St Martin’s Press, $6.99, ISBN 0-312-97949-5
Historical Romance, 2001
Hmm, if this author publishes as Barbara Smith alone, I’d have thought her middle name is Cliché. Of course, there are good clichés and there are bad clichés. But where do I classify those that are just plain forgettable?
Kate Talisford, responsible daughter of criminally absent-minded academic daddy, has been in love with adventuring rogue Gabriel Kenyon like, well, forever since she was 16 and she threw herself to him. He tossed her out as fast as she threw herself at him, and ooh, the embarrassment. That’s the prologue. Four years later in 1812, Kate is now an orphan trying to rebuild her old home. Guess who becomes her guardian. Or so Gabriel says. Another man, Sir Charles, also claims to be the guardian. Confused, Kate decides to trust the more sober Charles only to learn, almost too late, that Charles was behind the death of her father. A priceless statue is the reason for all the nonsense.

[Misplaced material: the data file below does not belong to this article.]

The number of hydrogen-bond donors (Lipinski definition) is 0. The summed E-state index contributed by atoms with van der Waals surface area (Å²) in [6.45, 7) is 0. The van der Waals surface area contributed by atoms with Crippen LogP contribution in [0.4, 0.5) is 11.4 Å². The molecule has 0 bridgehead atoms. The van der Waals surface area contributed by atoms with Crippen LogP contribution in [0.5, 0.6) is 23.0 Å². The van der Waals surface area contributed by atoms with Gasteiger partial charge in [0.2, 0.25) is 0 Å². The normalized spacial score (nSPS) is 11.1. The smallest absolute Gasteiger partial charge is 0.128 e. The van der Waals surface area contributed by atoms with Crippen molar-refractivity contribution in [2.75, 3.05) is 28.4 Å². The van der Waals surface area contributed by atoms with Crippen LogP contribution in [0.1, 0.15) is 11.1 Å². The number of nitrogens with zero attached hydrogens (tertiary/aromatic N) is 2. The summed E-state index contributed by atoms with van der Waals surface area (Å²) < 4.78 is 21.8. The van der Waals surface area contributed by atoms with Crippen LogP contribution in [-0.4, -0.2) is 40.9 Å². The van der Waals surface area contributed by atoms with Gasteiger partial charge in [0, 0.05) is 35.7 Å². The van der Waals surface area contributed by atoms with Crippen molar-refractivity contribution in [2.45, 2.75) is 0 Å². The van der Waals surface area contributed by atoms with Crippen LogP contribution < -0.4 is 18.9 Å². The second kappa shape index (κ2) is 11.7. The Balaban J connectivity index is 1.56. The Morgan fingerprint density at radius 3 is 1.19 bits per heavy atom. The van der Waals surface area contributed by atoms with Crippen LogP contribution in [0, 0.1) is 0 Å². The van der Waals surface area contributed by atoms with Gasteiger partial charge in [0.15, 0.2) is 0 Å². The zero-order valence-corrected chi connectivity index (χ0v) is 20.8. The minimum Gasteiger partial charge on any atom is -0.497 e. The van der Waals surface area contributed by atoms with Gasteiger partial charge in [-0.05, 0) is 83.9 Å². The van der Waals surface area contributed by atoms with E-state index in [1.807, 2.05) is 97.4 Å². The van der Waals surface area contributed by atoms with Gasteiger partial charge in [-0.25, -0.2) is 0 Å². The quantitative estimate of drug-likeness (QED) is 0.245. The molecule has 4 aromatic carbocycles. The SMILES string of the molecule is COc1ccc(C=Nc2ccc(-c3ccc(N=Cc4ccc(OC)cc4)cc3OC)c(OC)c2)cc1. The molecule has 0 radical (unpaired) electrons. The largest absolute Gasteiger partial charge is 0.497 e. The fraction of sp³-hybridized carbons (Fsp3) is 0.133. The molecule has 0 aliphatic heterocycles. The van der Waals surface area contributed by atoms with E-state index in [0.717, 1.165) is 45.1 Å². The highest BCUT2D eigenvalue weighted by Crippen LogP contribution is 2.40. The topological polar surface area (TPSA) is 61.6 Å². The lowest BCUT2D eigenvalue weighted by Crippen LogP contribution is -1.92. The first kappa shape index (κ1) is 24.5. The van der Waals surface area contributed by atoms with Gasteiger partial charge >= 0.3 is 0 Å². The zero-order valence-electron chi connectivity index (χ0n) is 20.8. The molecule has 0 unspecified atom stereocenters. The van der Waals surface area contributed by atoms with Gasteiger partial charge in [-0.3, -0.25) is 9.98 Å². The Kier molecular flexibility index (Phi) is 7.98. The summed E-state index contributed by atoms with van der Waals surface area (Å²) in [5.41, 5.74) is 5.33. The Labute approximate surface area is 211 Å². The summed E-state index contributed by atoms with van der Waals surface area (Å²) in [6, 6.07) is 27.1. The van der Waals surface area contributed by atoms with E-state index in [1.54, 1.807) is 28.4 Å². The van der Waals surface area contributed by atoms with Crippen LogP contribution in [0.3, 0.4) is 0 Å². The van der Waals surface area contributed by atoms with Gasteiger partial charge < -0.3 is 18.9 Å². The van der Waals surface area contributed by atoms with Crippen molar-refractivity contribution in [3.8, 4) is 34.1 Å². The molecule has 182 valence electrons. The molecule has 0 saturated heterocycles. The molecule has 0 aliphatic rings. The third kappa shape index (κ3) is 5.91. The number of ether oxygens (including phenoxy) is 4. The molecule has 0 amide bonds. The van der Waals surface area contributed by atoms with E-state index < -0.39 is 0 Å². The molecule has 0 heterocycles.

Frankly, a lot of the nonsense in this story would have been avoided if Gabriel will just open his mouth and T-A-L-K to Kate about the threat to her life. But no, our hero here expects Kate to blindly obey him without him telling her anything. Our heroine, naturally, doesn’t do that.
But more importantly, this story is really, really, and I really mean really predictable. I can actually second-guess our familiar arrogant hero and headstrong, reckless heroine’s antics and dialogues and motivations. Of course, she will do it all for Daddy. Of course, he will not marry and doesn’t believe in love. Of course when he loves her, she doesn’t believe it and vice versa. And on and on to the point that my eyes just get heavier and heavier and zzzz…
Tempt Me Twice doesn’t even tempt me once.